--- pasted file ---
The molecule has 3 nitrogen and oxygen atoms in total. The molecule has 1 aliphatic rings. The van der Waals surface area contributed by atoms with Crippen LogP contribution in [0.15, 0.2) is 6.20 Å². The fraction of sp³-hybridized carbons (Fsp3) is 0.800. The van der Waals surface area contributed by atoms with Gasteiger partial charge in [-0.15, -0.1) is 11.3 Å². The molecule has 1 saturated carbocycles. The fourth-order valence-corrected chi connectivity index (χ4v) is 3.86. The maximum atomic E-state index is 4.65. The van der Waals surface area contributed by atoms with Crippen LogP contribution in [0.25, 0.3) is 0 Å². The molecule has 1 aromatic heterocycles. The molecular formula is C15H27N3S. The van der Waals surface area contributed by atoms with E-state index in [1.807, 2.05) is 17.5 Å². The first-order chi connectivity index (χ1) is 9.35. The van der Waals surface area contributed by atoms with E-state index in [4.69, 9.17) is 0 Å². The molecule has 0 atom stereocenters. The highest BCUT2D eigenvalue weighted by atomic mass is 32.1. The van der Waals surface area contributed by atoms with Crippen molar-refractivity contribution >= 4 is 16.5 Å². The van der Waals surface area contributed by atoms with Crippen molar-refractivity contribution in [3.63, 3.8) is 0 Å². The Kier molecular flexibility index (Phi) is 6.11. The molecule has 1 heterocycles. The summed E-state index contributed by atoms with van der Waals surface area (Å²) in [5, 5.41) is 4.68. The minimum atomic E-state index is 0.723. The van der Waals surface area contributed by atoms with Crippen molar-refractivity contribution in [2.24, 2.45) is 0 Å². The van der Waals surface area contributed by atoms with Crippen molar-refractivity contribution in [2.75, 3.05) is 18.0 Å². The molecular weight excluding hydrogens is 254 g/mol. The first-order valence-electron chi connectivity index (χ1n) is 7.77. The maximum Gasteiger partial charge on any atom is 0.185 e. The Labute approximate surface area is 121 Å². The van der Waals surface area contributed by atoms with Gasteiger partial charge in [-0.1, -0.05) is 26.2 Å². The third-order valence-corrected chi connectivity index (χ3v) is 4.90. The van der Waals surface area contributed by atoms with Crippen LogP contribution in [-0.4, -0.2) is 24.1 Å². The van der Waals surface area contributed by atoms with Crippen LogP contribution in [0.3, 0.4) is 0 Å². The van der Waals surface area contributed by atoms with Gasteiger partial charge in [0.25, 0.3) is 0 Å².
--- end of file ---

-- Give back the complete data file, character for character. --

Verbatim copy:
The molecule has 3 nitrogen and oxygen atoms in total. The molecule has 1 aliphatic rings. The van der Waals surface area contributed by atoms with Crippen LogP contribution in [0.15, 0.2) is 6.20 Å². The fraction of sp³-hybridized carbons (Fsp3) is 0.800. The van der Waals surface area contributed by atoms with Gasteiger partial charge in [-0.15, -0.1) is 11.3 Å². The molecule has 1 saturated carbocycles. The fourth-order valence-corrected chi connectivity index (χ4v) is 3.86. The maximum atomic E-state index is 4.65. The van der Waals surface area contributed by atoms with Crippen LogP contribution in [0.25, 0.3) is 0 Å². The molecule has 1 aromatic heterocycles. The molecular formula is C15H27N3S. The van der Waals surface area contributed by atoms with E-state index in [1.807, 2.05) is 17.5 Å². The first-order chi connectivity index (χ1) is 9.35. The van der Waals surface area contributed by atoms with E-state index in [4.69, 9.17) is 0 Å². The molecule has 0 atom stereocenters. The highest BCUT2D eigenvalue weighted by atomic mass is 32.1. The van der Waals surface area contributed by atoms with Crippen molar-refractivity contribution >= 4 is 16.5 Å². The van der Waals surface area contributed by atoms with Crippen molar-refractivity contribution in [3.63, 3.8) is 0 Å². The Kier molecular flexibility index (Phi) is 6.11. The molecule has 1 heterocycles. The summed E-state index contributed by atoms with van der Waals surface area (Å²) in [5, 5.41) is 4.68. The minimum atomic E-state index is 0.723. The van der Waals surface area contributed by atoms with Crippen molar-refractivity contribution in [2.24, 2.45) is 0 Å². The van der Waals surface area contributed by atoms with Crippen molar-refractivity contribution in [2.75, 3.05) is 18.0 Å². The molecular weight excluding hydrogens is 254 g/mol. The first-order valence-electron chi connectivity index (χ1n) is 7.77. The maximum Gasteiger partial charge on any atom is 0.185 e. The Labute approximate surface area is 121 Å². The van der Waals surface area contributed by atoms with Gasteiger partial charge in [-0.1, -0.05) is 26.2 Å². The third-order valence-corrected chi connectivity index (χ3v) is 4.90. The van der Waals surface area contributed by atoms with Crippen LogP contribution in [-0.4, -0.2) is 24.1 Å². The van der Waals surface area contributed by atoms with Crippen LogP contribution in [0.3, 0.4) is 0 Å². The van der Waals surface area contributed by atoms with Gasteiger partial charge in [0.25, 0.3) is 0 Å².